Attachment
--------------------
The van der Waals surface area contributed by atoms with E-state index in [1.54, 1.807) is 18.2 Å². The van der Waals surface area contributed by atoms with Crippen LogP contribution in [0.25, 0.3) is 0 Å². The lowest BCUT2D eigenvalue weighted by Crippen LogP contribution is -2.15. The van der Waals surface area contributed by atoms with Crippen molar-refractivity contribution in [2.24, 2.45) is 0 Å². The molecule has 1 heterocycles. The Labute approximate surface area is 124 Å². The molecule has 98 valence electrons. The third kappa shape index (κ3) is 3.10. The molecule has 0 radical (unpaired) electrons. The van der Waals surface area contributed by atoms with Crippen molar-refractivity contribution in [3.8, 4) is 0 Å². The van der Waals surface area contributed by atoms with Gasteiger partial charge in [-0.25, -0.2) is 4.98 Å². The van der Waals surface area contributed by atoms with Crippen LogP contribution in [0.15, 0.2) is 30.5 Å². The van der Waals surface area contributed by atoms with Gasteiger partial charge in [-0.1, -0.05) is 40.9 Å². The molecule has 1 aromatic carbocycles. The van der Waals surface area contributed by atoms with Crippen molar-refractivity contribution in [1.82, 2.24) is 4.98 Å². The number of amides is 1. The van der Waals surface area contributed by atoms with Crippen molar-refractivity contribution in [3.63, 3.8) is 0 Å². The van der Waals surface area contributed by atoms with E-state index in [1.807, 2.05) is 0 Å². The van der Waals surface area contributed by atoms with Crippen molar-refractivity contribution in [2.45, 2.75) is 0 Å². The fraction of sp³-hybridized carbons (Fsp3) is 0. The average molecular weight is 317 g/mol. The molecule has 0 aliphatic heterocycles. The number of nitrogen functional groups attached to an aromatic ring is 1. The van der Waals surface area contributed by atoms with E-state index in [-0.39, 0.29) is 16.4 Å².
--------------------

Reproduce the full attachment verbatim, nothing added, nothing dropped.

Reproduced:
The van der Waals surface area contributed by atoms with E-state index in [1.54, 1.807) is 18.2 Å². The van der Waals surface area contributed by atoms with Crippen LogP contribution in [0.25, 0.3) is 0 Å². The lowest BCUT2D eigenvalue weighted by Crippen LogP contribution is -2.15. The van der Waals surface area contributed by atoms with Crippen molar-refractivity contribution in [2.24, 2.45) is 0 Å². The molecule has 1 heterocycles. The Labute approximate surface area is 124 Å². The molecule has 98 valence electrons. The third kappa shape index (κ3) is 3.10. The molecule has 0 radical (unpaired) electrons. The van der Waals surface area contributed by atoms with Crippen molar-refractivity contribution in [3.8, 4) is 0 Å². The van der Waals surface area contributed by atoms with Gasteiger partial charge in [-0.25, -0.2) is 4.98 Å². The van der Waals surface area contributed by atoms with Crippen LogP contribution in [0.15, 0.2) is 30.5 Å². The van der Waals surface area contributed by atoms with Gasteiger partial charge in [-0.1, -0.05) is 40.9 Å². The molecule has 1 aromatic carbocycles. The van der Waals surface area contributed by atoms with Crippen molar-refractivity contribution in [1.82, 2.24) is 4.98 Å². The number of amides is 1. The van der Waals surface area contributed by atoms with Crippen molar-refractivity contribution in [3.63, 3.8) is 0 Å². The van der Waals surface area contributed by atoms with E-state index in [1.807, 2.05) is 0 Å². The van der Waals surface area contributed by atoms with Crippen molar-refractivity contribution in [2.45, 2.75) is 0 Å². The fraction of sp³-hybridized carbons (Fsp3) is 0. The average molecular weight is 317 g/mol. The molecule has 0 aliphatic heterocycles. The number of nitrogen functional groups attached to an aromatic ring is 1. The van der Waals surface area contributed by atoms with E-state index in [-0.39, 0.29) is 16.4 Å².